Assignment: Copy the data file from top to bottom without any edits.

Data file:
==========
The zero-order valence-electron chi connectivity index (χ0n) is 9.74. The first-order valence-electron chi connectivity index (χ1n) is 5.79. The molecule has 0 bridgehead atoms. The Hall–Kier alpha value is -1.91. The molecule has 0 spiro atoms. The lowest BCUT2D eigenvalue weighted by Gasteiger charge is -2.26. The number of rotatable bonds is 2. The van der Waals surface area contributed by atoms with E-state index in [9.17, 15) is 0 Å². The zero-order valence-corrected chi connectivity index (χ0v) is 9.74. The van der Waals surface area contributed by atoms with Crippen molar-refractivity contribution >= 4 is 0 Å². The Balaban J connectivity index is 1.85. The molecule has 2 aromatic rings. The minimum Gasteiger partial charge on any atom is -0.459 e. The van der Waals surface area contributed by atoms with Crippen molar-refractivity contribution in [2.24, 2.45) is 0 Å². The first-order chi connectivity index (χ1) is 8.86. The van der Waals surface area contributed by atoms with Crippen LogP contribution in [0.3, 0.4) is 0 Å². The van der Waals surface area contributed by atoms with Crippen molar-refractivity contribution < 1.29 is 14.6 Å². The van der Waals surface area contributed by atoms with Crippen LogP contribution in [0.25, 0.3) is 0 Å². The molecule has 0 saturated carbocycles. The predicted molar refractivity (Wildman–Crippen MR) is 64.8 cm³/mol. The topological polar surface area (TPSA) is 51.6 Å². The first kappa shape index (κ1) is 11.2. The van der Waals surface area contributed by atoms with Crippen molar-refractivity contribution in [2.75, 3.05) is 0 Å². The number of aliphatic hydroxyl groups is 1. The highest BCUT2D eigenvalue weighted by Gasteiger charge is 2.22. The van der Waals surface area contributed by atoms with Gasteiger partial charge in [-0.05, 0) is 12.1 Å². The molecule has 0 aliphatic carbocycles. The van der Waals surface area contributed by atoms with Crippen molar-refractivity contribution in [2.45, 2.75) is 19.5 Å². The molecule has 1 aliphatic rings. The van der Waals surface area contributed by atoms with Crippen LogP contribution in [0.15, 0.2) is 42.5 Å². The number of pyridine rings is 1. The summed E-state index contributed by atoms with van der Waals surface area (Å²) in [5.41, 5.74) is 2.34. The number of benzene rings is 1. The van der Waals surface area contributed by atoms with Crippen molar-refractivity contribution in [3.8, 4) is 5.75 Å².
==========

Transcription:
The zero-order valence-electron chi connectivity index (χ0n) is 9.74. The first-order valence-electron chi connectivity index (χ1n) is 5.79. The molecule has 0 bridgehead atoms. The Hall–Kier alpha value is -1.91. The molecule has 0 spiro atoms. The lowest BCUT2D eigenvalue weighted by Gasteiger charge is -2.26. The number of rotatable bonds is 2. The van der Waals surface area contributed by atoms with E-state index in [9.17, 15) is 0 Å². The zero-order valence-corrected chi connectivity index (χ0v) is 9.74. The van der Waals surface area contributed by atoms with Crippen molar-refractivity contribution >= 4 is 0 Å². The Balaban J connectivity index is 1.85. The molecule has 2 aromatic rings. The minimum Gasteiger partial charge on any atom is -0.459 e. The van der Waals surface area contributed by atoms with Crippen molar-refractivity contribution in [2.24, 2.45) is 0 Å². The first-order chi connectivity index (χ1) is 8.86. The van der Waals surface area contributed by atoms with Crippen LogP contribution in [0.3, 0.4) is 0 Å². The van der Waals surface area contributed by atoms with Crippen molar-refractivity contribution < 1.29 is 14.6 Å². The van der Waals surface area contributed by atoms with Crippen LogP contribution in [0.25, 0.3) is 0 Å². The molecule has 0 saturated carbocycles. The predicted molar refractivity (Wildman–Crippen MR) is 64.8 cm³/mol. The topological polar surface area (TPSA) is 51.6 Å². The first kappa shape index (κ1) is 11.2. The van der Waals surface area contributed by atoms with Crippen molar-refractivity contribution in [2.75, 3.05) is 0 Å². The number of aliphatic hydroxyl groups is 1. The highest BCUT2D eigenvalue weighted by Gasteiger charge is 2.22. The van der Waals surface area contributed by atoms with Gasteiger partial charge in [-0.05, 0) is 12.1 Å². The molecule has 0 aliphatic carbocycles. The van der Waals surface area contributed by atoms with Crippen molar-refractivity contribution in [2.45, 2.75) is 19.5 Å². The molecule has 1 aliphatic rings. The van der Waals surface area contributed by atoms with Crippen LogP contribution in [0.15, 0.2) is 42.5 Å². The number of pyridine rings is 1. The summed E-state index contributed by atoms with van der Waals surface area (Å²) in [5.41, 5.74) is 2.34. The number of benzene rings is 1. The van der Waals surface area contributed by atoms with Crippen molar-refractivity contribution in [3.8, 4) is 5.75 Å².